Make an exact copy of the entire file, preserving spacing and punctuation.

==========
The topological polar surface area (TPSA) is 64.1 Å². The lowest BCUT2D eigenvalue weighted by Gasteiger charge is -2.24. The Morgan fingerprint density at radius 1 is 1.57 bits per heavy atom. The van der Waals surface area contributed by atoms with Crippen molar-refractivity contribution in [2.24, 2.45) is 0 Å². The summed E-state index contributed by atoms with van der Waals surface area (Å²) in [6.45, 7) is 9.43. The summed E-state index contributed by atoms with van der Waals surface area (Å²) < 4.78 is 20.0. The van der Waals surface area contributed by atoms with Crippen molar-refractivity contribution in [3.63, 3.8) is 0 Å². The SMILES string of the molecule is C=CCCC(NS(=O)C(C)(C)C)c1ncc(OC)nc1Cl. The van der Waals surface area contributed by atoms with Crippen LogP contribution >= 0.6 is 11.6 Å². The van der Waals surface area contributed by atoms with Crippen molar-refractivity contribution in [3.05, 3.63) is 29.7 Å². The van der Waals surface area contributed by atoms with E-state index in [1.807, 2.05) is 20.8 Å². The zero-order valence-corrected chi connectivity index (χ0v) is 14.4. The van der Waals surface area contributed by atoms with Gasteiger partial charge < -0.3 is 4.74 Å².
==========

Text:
The topological polar surface area (TPSA) is 64.1 Å². The lowest BCUT2D eigenvalue weighted by Gasteiger charge is -2.24. The Morgan fingerprint density at radius 1 is 1.57 bits per heavy atom. The van der Waals surface area contributed by atoms with Crippen molar-refractivity contribution in [2.24, 2.45) is 0 Å². The summed E-state index contributed by atoms with van der Waals surface area (Å²) in [6.45, 7) is 9.43. The summed E-state index contributed by atoms with van der Waals surface area (Å²) < 4.78 is 20.0. The van der Waals surface area contributed by atoms with Crippen molar-refractivity contribution in [3.63, 3.8) is 0 Å². The SMILES string of the molecule is C=CCCC(NS(=O)C(C)(C)C)c1ncc(OC)nc1Cl. The van der Waals surface area contributed by atoms with Crippen LogP contribution >= 0.6 is 11.6 Å². The van der Waals surface area contributed by atoms with Crippen molar-refractivity contribution in [3.05, 3.63) is 29.7 Å². The van der Waals surface area contributed by atoms with E-state index in [1.807, 2.05) is 20.8 Å². The zero-order valence-corrected chi connectivity index (χ0v) is 14.4. The van der Waals surface area contributed by atoms with Gasteiger partial charge < -0.3 is 4.74 Å².